If witnesses use speaking notes (even if they are handwritten), they must usually submit five (5) copies to the clerk. These copies will assist with the simultaneous interpretation of the witness’s testimony.

If witnesses would like to distribute documents other than the brief to committee members, they are asked to submit several copies in both official languages to the clerk upon their arrival at the meeting room. The clerk will confirm the exact number of copies required and will take care of distributing the documents.

Appearance in a Parliamentary Building

Committee meetings take place in various buildings around Parliament Hill. It is recommended that witnesses arrive at the committee meeting room at least fifteen (15) minutes before they are scheduled to appear. Please allow sufficient time (15 to 30 minutes) to get through security screening conducted at building entrances and please note that photo identification will be needed. The clerk will meet witnesses at the meeting room and show them where to sit.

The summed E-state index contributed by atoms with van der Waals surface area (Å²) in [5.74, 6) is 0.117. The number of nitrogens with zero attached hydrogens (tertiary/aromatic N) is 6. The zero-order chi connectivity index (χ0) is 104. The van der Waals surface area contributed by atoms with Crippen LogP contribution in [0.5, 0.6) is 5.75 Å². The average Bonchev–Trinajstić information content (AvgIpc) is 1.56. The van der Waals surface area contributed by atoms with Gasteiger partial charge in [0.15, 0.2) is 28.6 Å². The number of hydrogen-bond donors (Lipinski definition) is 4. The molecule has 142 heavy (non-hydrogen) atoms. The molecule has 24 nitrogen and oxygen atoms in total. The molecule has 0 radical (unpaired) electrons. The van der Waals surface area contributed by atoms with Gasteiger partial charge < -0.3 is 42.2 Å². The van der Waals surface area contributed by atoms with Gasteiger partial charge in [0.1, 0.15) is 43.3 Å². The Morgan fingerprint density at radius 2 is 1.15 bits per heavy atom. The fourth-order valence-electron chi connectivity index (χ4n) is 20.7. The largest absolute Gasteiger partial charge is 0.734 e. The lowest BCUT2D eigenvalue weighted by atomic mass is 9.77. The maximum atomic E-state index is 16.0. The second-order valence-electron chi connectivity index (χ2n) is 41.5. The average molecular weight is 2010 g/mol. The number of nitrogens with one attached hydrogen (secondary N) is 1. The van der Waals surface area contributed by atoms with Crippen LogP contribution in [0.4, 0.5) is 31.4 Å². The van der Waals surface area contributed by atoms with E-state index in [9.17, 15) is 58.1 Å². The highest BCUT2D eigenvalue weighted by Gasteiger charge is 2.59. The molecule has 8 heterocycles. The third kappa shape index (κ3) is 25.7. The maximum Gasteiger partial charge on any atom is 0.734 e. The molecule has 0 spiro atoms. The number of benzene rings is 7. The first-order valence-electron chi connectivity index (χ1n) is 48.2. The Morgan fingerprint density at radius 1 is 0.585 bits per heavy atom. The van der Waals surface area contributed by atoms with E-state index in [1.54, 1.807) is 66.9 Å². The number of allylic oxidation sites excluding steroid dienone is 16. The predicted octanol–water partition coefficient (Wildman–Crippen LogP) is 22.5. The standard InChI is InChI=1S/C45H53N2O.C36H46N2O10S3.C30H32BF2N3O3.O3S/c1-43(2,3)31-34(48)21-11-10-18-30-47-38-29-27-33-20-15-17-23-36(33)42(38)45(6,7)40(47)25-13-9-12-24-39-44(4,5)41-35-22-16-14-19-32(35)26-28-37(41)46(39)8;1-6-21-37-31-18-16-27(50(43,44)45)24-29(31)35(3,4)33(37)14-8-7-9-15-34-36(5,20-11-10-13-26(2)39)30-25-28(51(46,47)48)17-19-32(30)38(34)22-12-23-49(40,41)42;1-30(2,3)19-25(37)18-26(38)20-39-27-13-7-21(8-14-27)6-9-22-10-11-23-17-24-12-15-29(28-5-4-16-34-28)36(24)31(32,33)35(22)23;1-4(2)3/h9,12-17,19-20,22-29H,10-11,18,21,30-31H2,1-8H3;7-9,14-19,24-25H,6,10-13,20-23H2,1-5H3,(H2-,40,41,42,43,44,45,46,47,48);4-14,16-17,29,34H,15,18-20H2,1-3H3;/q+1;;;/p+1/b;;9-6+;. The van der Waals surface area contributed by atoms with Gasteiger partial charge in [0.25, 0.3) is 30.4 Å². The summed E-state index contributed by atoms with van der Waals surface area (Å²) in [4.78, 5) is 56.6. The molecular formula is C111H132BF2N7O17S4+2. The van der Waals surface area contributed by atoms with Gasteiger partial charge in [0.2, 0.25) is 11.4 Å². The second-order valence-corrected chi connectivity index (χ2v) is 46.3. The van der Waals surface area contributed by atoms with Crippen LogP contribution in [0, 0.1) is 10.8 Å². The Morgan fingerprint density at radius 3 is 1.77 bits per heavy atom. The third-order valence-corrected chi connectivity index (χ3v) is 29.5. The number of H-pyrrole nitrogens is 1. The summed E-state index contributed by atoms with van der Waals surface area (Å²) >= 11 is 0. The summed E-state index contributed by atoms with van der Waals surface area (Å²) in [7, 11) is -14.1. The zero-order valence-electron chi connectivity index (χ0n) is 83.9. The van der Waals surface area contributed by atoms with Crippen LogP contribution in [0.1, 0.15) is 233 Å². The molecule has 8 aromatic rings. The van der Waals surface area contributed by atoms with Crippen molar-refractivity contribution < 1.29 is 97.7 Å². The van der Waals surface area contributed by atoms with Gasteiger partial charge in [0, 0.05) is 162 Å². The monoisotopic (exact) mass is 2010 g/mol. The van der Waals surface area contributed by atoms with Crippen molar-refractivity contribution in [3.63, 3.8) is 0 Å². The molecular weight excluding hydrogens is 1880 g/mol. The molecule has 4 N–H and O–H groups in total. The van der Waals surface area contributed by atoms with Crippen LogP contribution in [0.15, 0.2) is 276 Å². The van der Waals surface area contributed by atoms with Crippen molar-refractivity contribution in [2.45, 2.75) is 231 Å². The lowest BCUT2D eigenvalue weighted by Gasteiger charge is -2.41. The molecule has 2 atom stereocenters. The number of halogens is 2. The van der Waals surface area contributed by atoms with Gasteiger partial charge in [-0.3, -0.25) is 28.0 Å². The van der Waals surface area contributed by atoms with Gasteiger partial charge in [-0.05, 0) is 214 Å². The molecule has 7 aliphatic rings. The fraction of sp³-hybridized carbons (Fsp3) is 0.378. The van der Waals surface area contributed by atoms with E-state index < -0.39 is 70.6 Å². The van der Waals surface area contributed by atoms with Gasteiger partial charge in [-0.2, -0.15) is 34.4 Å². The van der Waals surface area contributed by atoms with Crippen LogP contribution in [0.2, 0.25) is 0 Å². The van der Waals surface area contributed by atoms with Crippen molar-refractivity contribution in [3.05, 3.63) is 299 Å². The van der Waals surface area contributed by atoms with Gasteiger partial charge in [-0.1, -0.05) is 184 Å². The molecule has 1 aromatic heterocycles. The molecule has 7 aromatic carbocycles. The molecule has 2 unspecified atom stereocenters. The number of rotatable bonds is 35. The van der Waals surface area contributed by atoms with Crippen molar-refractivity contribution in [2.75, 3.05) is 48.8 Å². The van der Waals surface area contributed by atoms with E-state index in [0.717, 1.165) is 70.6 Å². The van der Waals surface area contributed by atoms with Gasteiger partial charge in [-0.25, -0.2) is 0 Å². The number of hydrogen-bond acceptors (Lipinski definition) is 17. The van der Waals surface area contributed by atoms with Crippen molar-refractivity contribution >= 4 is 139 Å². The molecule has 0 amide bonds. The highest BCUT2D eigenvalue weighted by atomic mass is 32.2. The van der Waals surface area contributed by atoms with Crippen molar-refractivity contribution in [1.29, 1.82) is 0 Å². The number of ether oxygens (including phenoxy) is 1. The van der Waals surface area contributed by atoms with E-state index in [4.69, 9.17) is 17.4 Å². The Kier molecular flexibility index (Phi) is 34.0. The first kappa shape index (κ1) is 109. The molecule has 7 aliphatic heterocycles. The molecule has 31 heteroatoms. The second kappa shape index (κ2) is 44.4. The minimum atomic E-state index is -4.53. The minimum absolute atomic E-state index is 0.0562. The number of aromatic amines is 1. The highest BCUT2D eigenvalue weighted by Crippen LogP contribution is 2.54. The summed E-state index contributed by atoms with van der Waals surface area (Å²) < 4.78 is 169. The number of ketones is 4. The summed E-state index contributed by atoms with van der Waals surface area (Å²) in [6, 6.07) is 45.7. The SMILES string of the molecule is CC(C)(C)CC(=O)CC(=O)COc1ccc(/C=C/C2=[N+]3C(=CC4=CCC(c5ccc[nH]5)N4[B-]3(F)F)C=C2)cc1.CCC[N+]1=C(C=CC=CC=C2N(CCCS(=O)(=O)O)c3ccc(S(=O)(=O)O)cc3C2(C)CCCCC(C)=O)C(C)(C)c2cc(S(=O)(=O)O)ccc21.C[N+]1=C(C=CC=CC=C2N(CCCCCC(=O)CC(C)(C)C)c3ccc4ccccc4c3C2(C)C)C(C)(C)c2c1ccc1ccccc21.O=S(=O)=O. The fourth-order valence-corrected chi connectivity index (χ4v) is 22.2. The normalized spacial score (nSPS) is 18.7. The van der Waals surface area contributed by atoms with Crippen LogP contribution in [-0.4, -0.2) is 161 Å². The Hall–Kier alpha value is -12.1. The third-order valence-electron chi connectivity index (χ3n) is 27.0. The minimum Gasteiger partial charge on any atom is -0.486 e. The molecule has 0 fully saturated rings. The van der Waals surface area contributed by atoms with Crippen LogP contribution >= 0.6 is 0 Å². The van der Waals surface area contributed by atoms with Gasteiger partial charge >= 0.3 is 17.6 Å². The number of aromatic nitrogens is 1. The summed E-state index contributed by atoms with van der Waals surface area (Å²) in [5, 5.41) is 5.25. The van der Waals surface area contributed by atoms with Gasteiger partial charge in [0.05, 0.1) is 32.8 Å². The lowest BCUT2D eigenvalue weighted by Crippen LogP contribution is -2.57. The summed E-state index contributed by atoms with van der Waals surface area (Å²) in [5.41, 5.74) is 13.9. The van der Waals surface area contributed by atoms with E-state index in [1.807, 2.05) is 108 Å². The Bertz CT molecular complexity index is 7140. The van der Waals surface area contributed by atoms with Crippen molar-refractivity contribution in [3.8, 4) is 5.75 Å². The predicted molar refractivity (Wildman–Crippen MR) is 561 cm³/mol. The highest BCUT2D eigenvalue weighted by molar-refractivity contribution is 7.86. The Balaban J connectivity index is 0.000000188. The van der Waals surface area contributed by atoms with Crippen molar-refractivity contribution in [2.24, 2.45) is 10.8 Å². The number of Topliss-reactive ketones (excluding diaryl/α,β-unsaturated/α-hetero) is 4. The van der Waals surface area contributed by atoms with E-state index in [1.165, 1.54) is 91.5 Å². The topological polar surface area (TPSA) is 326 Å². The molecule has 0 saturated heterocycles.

Appearance by Videoconference

For various reasons, committees often decide to hear witnesses by videoconference rather than meeting with them in person. In such cases, witnesses will be invited to go to a building (e.g., a hotel) that has the equipment necessary to host a videoconference. Generally, the location will be as close as possible to the witness’s place of residence. Witnesses will be given all necessary instructions when they confirm their appearance. An appearance via videoconference has the same value, scope and protection as an in-person appearance.

Appearance Before a Committee Outside Ottawa

Sometimes a committee may travel outside the Ottawa area to hold hearings. Witnesses will then be invited to go to the location of the meeting (usually a hotel) to present their testimony to the committee. Witnesses will be given all the necessary information (location, date, time) when they confirm their appearance.